Oh yes. I've got many that do that.
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This is a discussion on Cattleya evolution within the Genus Specific forums, part of the Orchid Culture category; So it's quite normal for catts to have waking eyes while the last p-bulb doesn't ...
So it's quite normal for catts to have waking eyes while the last p-bulb doesn't even have roots yet? And just branching out while it's been going straight across the pot for a long time?
Last edited by Phyrex; July 27th, 2007 at 06:09 PM.
Oh yes. I've got many that do that.
Hybrids are fairly crazy and unpredictable. Species catts are very predictable as to when they form roots and new growths.
For instance, my C. luteola makes scads of roots after sheath production and then blooms. However, C. warneri blooms and then forms roots on the lead pseudobulb.
You can imagine with such complex parentage (and hybrid vigor) that these chimeras have how interesting and variable their growth patterns are.
Does this plant have a name tag? If so, I can do a pedigree and find out the closest species ancestors.
It's a C. dowiana. You wouldn't usually find information like this on culture sheets would you?
I'm sorry..I seem to have lost the name in all those pages of scroll and I have a very short memory span when it comes to forum postings..
I'm going to share some information with you written about all the major Cattleya species written by a very experience friend of mine (Thanks Ki!)
C. dowiana: Costa Rica and Panama, warm, light not as strong as other sun-loving cattleyas such as warscewiczii or warneri, water well in spring and summer when slight ribbing of pseudobulbs is noted, blooms June-July and roots after blooming.
My seedling produces roots on mature pseudobulbs. It was just now transferred in a 4" pot and is probably 2 years away from blooming.
It might be difficult in Canada to provide this plant with the warmth it needs in the Winter unless you provide heat somehow. Temps from 60-85 F best year-round suit it well. Overwatering in the winter causes black rot that destroys the plant quickly. Many fine old cultivars of this plant were lost at the Kew Botanic Gardens.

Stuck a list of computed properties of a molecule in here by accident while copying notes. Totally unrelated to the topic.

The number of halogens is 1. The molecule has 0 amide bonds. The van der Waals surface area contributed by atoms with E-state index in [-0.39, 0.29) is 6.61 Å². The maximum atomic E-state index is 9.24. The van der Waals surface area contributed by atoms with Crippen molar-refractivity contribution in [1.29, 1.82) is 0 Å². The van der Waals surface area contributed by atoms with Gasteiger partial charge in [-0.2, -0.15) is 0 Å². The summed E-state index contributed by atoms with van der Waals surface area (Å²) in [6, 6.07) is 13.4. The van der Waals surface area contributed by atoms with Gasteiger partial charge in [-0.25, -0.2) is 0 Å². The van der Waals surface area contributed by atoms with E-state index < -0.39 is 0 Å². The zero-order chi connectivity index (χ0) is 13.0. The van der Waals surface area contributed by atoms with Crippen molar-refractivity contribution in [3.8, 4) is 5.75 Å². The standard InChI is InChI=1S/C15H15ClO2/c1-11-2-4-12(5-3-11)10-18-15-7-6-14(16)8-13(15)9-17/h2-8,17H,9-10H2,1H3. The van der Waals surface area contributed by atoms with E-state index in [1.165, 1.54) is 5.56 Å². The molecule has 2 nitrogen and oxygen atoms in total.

Chadwick (famous Catt man) has written about this plant. You may be interested in this linK:
Splitting Eye covers
That is normal. That just indicates that the buds are swelling and ready to grow.
The "skin" that is splitting is just another layer of sheath that protects the bud while it was dormant.
I personally do not like to peel away the brown covers while the buds are still young. From my experience, I tend to damage the buds more than help them, specially if I accidentally scratch the bud or detach them from the plant.
Buds are very easily removed from the plant. Those sheaths help prevent that from happening.
White spots on the roots
Those are root nodes where secondary roots can grow from. I do not think there is a specific pattern on where they show up, but they can be all over the root system.
Think of them as dormant eyes for roots.
As suggested I kept an eye on my C. dowiana and I've just found out that the darkening/browning has continued to the crown of the leaf (or almost). How can I make sure it doesn't rot (if it even is rot) into the p-bulb. It might however just be the normal process of getting rid of the old sheath since all the other leaves don't have any remnants of any old sheaths (where as my other catt does have the remaining spikes)? What should I do to prevent any rot?
PS The brown parts are very very dry.
That looks perfectly normal to me. It's just the old spike and sheath dying off. Just keep water out of there - that goes for all joints and axils on any orchid.. don't let water sit in/on the plants.
Thanks Diane for the quick reply. I was worried since the sheath was acting weird before. I guess it's the the nature of the Catt. I'll be diligent to cut the sheath down by half right after it's bloomed and ensure the water stays out of it.
If the remaining parts of the sheath are dry and does not feel mushy, then it is ok. It will eventually dry up completely and seal off the crown.
The base of the leaf and the top of the pseudobulb looks healthy to me.
The second picture you have there looks like an unbloomed pseudobulb. This happens with cattleyas sometimes.
Maybe because the plant did not have the proper nutrients to develop flowers during the pseudobulb's growth stages. Or perhaps the developing spike actually died while still in sheath.